I actually think this experience was what sealed the deal for his foster mom. After she went through the trauma of losing him and searching day and night, she wasn’t about to let him go again. It wasn’t long after he was found when she decided to adopt him herself.
5 Things To Do Right Away to Find a Lost Dog
I learned a lot from the experience of searching for Teddy and the other dogs that have gone missing from the rescue groups where I volunteer.
If you have lost your dog, here is what you need to do right away so you get your dog back.
1. Spread the Word with Social Media
If you have lost your dog, Facebook and Twitter are your friends.
Obviously the first thing you should do when your dog is lost is to look for the dog yourself. But before you let time slip away, pull out your smartphone and let everyone know on social media. If you don’t have a phone on you that let’s you post a picture, call someone who can post a picture fast.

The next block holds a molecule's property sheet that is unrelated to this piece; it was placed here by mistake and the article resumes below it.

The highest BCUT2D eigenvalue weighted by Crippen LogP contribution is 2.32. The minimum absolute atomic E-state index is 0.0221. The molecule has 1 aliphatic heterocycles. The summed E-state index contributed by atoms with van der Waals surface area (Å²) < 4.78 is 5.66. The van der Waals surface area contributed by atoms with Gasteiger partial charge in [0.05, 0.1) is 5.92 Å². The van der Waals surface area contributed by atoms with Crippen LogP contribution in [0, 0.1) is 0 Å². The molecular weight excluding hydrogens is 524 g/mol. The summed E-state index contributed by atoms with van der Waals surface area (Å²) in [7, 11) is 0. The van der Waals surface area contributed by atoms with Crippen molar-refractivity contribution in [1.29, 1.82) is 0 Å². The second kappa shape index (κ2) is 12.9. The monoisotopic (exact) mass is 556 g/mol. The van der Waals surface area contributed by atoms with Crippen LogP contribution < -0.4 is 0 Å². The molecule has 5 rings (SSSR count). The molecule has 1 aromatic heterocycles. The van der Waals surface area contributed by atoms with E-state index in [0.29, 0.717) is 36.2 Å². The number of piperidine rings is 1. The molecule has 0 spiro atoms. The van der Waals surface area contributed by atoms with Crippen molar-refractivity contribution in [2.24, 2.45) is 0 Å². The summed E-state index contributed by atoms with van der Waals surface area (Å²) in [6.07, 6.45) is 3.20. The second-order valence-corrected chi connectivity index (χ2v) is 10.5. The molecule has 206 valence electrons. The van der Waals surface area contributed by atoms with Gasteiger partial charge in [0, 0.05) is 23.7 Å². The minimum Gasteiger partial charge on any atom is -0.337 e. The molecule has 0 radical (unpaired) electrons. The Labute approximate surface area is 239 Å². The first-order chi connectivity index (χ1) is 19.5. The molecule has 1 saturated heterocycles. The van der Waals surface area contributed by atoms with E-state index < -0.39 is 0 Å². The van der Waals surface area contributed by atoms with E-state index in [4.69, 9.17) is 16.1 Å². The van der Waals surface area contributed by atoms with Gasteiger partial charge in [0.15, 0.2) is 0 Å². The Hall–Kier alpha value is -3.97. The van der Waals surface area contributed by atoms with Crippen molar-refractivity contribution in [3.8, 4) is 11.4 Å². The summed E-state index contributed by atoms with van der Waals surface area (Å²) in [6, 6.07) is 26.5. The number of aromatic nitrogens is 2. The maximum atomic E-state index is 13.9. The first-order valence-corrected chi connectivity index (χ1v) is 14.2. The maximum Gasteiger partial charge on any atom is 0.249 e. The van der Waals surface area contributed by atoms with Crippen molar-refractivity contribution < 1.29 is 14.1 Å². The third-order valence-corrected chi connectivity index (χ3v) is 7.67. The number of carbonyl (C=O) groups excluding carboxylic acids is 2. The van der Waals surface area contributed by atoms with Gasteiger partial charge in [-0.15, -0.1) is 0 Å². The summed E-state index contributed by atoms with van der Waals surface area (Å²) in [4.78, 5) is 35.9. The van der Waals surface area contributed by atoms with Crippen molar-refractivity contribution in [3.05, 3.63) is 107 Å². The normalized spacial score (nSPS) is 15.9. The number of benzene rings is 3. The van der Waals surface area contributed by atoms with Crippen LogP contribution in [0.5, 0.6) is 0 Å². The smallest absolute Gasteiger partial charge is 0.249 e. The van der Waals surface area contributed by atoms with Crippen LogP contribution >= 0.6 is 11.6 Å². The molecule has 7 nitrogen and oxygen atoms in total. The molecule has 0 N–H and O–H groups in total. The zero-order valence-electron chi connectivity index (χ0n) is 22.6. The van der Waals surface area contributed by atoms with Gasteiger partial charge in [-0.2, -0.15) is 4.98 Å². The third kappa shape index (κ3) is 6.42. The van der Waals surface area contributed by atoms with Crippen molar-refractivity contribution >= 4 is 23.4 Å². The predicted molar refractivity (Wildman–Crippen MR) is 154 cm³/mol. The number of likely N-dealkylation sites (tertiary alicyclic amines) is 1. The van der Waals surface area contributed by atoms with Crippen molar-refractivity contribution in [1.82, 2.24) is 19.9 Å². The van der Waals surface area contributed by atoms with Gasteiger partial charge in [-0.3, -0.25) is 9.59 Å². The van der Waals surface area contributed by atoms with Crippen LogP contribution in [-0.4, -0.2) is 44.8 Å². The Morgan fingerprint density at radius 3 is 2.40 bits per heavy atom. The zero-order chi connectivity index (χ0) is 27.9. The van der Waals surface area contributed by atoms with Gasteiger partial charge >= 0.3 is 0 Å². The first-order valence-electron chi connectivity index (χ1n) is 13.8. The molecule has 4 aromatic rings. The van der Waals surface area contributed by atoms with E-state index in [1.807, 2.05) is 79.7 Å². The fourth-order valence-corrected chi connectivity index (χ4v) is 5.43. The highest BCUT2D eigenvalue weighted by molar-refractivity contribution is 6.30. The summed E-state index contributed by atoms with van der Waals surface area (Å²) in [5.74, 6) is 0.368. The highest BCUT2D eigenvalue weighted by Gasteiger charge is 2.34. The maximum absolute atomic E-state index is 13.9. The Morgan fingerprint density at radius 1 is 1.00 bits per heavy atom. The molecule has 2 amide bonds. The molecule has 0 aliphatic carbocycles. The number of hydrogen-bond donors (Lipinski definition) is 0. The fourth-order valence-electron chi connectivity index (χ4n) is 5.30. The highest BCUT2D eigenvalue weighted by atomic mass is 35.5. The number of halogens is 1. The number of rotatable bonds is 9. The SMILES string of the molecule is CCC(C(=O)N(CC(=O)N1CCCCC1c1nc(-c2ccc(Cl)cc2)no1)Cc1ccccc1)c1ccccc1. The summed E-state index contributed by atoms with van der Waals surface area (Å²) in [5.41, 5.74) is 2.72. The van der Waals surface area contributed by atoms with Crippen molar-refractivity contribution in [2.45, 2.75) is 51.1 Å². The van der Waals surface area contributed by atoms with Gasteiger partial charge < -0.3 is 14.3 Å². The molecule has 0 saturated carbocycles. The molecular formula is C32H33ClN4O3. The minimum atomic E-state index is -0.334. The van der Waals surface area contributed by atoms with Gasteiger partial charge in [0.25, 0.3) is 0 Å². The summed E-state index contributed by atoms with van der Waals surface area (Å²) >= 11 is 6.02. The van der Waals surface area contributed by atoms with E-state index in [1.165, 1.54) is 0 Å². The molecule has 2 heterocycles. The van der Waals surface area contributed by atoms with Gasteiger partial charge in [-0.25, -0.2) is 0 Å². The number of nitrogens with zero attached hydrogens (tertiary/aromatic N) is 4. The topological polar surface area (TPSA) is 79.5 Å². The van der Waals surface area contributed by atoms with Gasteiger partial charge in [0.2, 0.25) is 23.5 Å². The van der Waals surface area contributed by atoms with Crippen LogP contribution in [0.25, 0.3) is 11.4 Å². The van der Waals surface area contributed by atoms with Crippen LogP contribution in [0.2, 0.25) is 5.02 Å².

Chances are you have a lot of social media connections in your own city. Let these people help you spread the word.
You can also use hashtags for your city to spread the word beyond people you personally know. If your city has a common abbreviation, use both the short and full version of your city name. In St. Louis, I would include the hashtags #stl and #stlouis in order to get the most exposure.
Be sure to share a good picture that will help people recognize you dog. The picture should help someone get a feel for the dog’s size and color.
Don’t forget to do also post information in the lost dog group for your city. My guess is that there is a lost dog group like the St. Louis one for every big city and state.
2. Post a Lost Dog Ad on Craigslist
One of the things people do when they FIND a lost dog is to look on craigslist to see if there is a lost dog ad. Make sure they find your ad if they found your dog.
I’m surprised at how many lost dog ads on craigslist don’t include a picture or detailed information about where the dog was lost or last seen.